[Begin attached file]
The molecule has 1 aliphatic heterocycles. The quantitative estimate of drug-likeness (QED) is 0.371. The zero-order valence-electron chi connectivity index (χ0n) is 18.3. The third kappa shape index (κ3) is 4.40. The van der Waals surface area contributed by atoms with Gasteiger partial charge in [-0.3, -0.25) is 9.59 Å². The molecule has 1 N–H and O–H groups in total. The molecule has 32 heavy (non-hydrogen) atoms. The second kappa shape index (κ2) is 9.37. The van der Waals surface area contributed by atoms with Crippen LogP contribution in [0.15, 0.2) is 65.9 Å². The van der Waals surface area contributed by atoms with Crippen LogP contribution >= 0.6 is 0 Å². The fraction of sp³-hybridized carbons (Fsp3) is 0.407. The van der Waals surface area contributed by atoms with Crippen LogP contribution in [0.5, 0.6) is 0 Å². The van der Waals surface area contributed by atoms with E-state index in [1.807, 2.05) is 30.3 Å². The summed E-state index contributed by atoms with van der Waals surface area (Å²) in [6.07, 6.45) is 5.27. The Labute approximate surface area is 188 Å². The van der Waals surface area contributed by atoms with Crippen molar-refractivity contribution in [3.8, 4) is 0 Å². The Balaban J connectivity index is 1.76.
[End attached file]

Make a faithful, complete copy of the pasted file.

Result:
The molecule has 1 aliphatic heterocycles. The quantitative estimate of drug-likeness (QED) is 0.371. The zero-order valence-electron chi connectivity index (χ0n) is 18.3. The third kappa shape index (κ3) is 4.40. The van der Waals surface area contributed by atoms with Gasteiger partial charge in [-0.3, -0.25) is 9.59 Å². The molecule has 1 N–H and O–H groups in total. The molecule has 32 heavy (non-hydrogen) atoms. The second kappa shape index (κ2) is 9.37. The van der Waals surface area contributed by atoms with Crippen LogP contribution in [0.15, 0.2) is 65.9 Å². The van der Waals surface area contributed by atoms with Crippen LogP contribution >= 0.6 is 0 Å². The fraction of sp³-hybridized carbons (Fsp3) is 0.407. The van der Waals surface area contributed by atoms with Crippen LogP contribution in [0.5, 0.6) is 0 Å². The van der Waals surface area contributed by atoms with E-state index in [1.807, 2.05) is 30.3 Å². The summed E-state index contributed by atoms with van der Waals surface area (Å²) in [6.07, 6.45) is 5.27. The Labute approximate surface area is 188 Å². The van der Waals surface area contributed by atoms with Crippen molar-refractivity contribution in [3.8, 4) is 0 Å². The Balaban J connectivity index is 1.76.